“The villages are unknown,” Lindo said.

“I have walked through them. There are people everywhere.”

“They are unknown to the people who made this map. Look here in the corner. It says 1690. This is a copy of a map first made seventy-three years ago. They knew even less back then.”

I felt cheated. Now that I could read so well, I had been excited by the prospect of finding my own village on a map. But there were no villages – not mine or anybody else’s.

“Is there nothing more?” I asked.

Solomon Lindo looked at his watch, and said we had time for one more map.

Mapp of Africa, the second one said, Corrected with the latest and the best observations. I checked the date. 1729. Perhaps it would be better than the first. The map showed land in the shape of a mushroom with the stem shoved to the right. Near the top, I saw the words Desert of Barbary or Zaara, and below that, Negroland, and below that, along the winding, curving coasts, sections named Slave Coast, Gold Coast, Ivory Coast, and Grain Coast. There were tiny words scribbled where the land met the water, but inland was mostly sketchings of elephants, lions, and bare-breasted women. In one corner of the map, I saw a sketch of an African child lying beside a lion under a tree. I had never seen such a ridiculous thing. No child would be foolish enough to sleep with a lion. In another corner of the map, I studied a sketch of a man with a long-tailed animal sitting on his shoulder.

“What’s that?” I asked.

“It’s a monkey,” Lindo said.

This “Mapp of Africa” was not my homeland. It was a white man’s fantasy.

“There is some lack of detail,” Lindo said, “but now you see the shape of Africa.”

I said I had seen enough. After all the books I had read, and all that I had learned about the ways of white people in South Carolina, I now felt, more than ever before, that these people didn’t know me at all. They knew how to bring ships to my land. They knew how to take me from it. But they had no idea at all what my land looked like or who lived there or how we lived.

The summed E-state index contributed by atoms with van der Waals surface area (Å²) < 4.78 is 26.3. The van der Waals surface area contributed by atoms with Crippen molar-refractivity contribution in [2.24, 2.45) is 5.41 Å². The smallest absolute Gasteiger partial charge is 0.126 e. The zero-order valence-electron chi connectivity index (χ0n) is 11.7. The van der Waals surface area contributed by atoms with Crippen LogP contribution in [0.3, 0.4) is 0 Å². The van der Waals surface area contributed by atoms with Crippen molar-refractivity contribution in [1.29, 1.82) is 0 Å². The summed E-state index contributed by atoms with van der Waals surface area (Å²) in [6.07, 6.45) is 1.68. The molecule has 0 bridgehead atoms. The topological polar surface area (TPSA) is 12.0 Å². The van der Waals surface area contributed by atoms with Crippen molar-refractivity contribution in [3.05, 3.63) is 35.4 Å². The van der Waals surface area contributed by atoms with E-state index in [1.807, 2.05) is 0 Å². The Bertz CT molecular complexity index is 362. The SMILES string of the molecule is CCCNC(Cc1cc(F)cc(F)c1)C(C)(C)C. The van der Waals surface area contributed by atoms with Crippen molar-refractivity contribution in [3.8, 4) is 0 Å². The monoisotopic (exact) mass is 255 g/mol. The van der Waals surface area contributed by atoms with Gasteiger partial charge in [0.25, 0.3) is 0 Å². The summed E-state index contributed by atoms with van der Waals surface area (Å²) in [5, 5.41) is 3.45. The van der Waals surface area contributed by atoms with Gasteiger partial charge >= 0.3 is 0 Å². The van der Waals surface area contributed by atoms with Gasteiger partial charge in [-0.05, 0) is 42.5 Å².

the book of negroes
lawrence hill

the subtitle to this post is “why the book of negroes should win canada reads. in the annual competition for top honours in canadian literature, avi lewis (forever loved by those of us in the co-op movement for his film the take, made with naomi klein) is proposing that every canadian needs to read lawrence hill‘s the book of negroes because it effectively tells a gripping story that runs contrary to the smugness of how canada countered slavery in the united states as the destination of the underground railroad.

i’m proposing that everyone needs to read this book simply because it demonstrates the way that geography functions as a tool of colonization, power, and oppression. 

up the geographers!

>>> vote for your favourite and join the discussion over at the cbc website…

monday round-up post

the nerve conduction testing was good, in terms of results as well as experience. the tests felt the same as when i’ve accidentally touched an electric fence; i doubt it will surprise you to learn that this is a mistake that i’ve made many, many times. the other folks in the waiting room seemed pretty old and feeble, which might explain why the doctor was so enthusiastic about my health: in direct contrast to the other two doctors that i’ve seen about my wrist, this specialist said it was great that i’d been able to assemble a bike with a coaster brake so that i could rest my hands while riding. the others told me i couldn’t cycle anymore. they also told me i should find a new career, one that didn’t involve my hands. ha! instead, the specialist asked me a lot about my life, and then said that i seem like i’m someone who simply is very hard on my hands, and that i need to learn my limits. huh? limits? que es?

anyway, to summarize: tests are normal, i’m to get an ultrasound and blood tests to see if anything else could be causing the pain/stiffness, the doc doesn’t recommend surgery, and i’m to check-in after i get home from oz in august. i still have days when i’m shocked by how weak my hand is, but it’s manageable.